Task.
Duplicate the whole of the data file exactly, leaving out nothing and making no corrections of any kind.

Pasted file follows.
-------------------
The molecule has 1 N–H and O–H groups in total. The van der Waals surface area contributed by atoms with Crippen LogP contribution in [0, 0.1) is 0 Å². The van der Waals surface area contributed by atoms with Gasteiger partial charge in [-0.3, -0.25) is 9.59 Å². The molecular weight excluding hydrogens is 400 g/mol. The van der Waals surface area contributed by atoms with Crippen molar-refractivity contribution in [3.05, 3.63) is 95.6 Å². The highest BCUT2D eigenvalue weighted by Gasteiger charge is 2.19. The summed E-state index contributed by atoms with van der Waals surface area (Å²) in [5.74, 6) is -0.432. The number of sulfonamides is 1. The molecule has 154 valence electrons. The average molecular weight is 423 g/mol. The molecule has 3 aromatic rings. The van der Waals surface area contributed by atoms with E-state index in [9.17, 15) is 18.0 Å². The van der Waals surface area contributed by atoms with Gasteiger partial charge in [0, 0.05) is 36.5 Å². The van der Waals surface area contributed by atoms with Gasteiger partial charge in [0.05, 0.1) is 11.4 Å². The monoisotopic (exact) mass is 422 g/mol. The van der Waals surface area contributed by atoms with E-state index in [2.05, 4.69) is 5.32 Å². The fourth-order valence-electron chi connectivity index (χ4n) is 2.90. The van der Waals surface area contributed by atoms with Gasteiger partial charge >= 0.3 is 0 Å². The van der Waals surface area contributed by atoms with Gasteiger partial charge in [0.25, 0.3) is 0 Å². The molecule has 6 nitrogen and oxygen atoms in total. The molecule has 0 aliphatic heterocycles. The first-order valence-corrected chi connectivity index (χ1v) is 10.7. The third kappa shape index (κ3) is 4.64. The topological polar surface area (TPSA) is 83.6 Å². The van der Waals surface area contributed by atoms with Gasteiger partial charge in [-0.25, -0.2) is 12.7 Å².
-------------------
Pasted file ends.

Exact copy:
The molecule has 1 N–H and O–H groups in total. The van der Waals surface area contributed by atoms with Crippen LogP contribution in [0, 0.1) is 0 Å². The van der Waals surface area contributed by atoms with Gasteiger partial charge in [-0.3, -0.25) is 9.59 Å². The molecular weight excluding hydrogens is 400 g/mol. The van der Waals surface area contributed by atoms with Crippen molar-refractivity contribution in [3.05, 3.63) is 95.6 Å². The highest BCUT2D eigenvalue weighted by Gasteiger charge is 2.19. The summed E-state index contributed by atoms with van der Waals surface area (Å²) in [5.74, 6) is -0.432. The number of sulfonamides is 1. The molecule has 154 valence electrons. The average molecular weight is 423 g/mol. The molecule has 3 aromatic rings. The van der Waals surface area contributed by atoms with E-state index in [9.17, 15) is 18.0 Å². The van der Waals surface area contributed by atoms with Gasteiger partial charge in [0, 0.05) is 36.5 Å². The van der Waals surface area contributed by atoms with Gasteiger partial charge in [0.05, 0.1) is 11.4 Å². The monoisotopic (exact) mass is 422 g/mol. The van der Waals surface area contributed by atoms with E-state index in [2.05, 4.69) is 5.32 Å². The fourth-order valence-electron chi connectivity index (χ4n) is 2.90. The van der Waals surface area contributed by atoms with Gasteiger partial charge >= 0.3 is 0 Å². The van der Waals surface area contributed by atoms with Gasteiger partial charge in [0.25, 0.3) is 0 Å². The molecule has 6 nitrogen and oxygen atoms in total. The molecule has 0 aliphatic heterocycles. The first-order valence-corrected chi connectivity index (χ1v) is 10.7. The third kappa shape index (κ3) is 4.64. The topological polar surface area (TPSA) is 83.6 Å². The van der Waals surface area contributed by atoms with Gasteiger partial charge in [-0.25, -0.2) is 12.7 Å².